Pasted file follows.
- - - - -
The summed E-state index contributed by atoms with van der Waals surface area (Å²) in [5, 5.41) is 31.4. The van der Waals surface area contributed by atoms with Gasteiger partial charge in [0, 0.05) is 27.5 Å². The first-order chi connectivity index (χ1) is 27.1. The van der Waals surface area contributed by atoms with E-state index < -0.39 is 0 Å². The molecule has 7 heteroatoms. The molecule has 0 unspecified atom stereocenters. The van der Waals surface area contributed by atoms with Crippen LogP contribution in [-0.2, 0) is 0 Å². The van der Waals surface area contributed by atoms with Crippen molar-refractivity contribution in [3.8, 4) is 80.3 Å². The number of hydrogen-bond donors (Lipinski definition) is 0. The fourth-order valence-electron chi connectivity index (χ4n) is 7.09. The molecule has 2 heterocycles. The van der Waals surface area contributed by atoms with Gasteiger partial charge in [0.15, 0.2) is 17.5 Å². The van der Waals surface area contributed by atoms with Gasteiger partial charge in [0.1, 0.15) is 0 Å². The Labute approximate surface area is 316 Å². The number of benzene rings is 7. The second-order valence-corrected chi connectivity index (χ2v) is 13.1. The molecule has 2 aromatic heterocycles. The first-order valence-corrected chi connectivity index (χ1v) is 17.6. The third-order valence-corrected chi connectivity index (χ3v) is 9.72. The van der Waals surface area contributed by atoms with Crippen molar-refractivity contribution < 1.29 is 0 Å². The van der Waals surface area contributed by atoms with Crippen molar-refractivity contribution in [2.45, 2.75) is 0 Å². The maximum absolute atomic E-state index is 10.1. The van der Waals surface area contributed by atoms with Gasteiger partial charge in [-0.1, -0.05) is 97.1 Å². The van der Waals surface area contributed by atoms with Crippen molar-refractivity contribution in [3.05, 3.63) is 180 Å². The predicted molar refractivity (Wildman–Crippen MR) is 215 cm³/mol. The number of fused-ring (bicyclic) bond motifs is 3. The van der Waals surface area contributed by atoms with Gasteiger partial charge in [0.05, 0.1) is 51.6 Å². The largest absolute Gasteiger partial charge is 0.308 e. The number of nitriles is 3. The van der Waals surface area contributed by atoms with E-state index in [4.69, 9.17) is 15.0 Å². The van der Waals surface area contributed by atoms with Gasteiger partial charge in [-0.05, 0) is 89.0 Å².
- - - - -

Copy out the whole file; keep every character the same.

The summed E-state index contributed by atoms with van der Waals surface area (Å²) in [5, 5.41) is 31.4. The van der Waals surface area contributed by atoms with Gasteiger partial charge in [0, 0.05) is 27.5 Å². The first-order chi connectivity index (χ1) is 27.1. The van der Waals surface area contributed by atoms with E-state index < -0.39 is 0 Å². The molecule has 7 heteroatoms. The molecule has 0 unspecified atom stereocenters. The van der Waals surface area contributed by atoms with Crippen LogP contribution in [-0.2, 0) is 0 Å². The van der Waals surface area contributed by atoms with Crippen molar-refractivity contribution in [3.8, 4) is 80.3 Å². The number of hydrogen-bond donors (Lipinski definition) is 0. The fourth-order valence-electron chi connectivity index (χ4n) is 7.09. The molecule has 2 heterocycles. The van der Waals surface area contributed by atoms with Gasteiger partial charge in [0.15, 0.2) is 17.5 Å². The van der Waals surface area contributed by atoms with Gasteiger partial charge in [0.1, 0.15) is 0 Å². The Labute approximate surface area is 316 Å². The number of benzene rings is 7. The second-order valence-corrected chi connectivity index (χ2v) is 13.1. The molecule has 2 aromatic heterocycles. The first-order valence-corrected chi connectivity index (χ1v) is 17.6. The third-order valence-corrected chi connectivity index (χ3v) is 9.72. The van der Waals surface area contributed by atoms with Crippen molar-refractivity contribution < 1.29 is 0 Å². The van der Waals surface area contributed by atoms with Crippen molar-refractivity contribution in [2.45, 2.75) is 0 Å². The maximum absolute atomic E-state index is 10.1. The van der Waals surface area contributed by atoms with Gasteiger partial charge in [-0.1, -0.05) is 97.1 Å². The van der Waals surface area contributed by atoms with Crippen molar-refractivity contribution in [3.05, 3.63) is 180 Å². The predicted molar refractivity (Wildman–Crippen MR) is 215 cm³/mol. The number of fused-ring (bicyclic) bond motifs is 3. The van der Waals surface area contributed by atoms with Gasteiger partial charge in [0.05, 0.1) is 51.6 Å². The largest absolute Gasteiger partial charge is 0.308 e. The number of nitriles is 3. The van der Waals surface area contributed by atoms with E-state index in [4.69, 9.17) is 15.0 Å². The van der Waals surface area contributed by atoms with Gasteiger partial charge in [-0.05, 0) is 89.0 Å².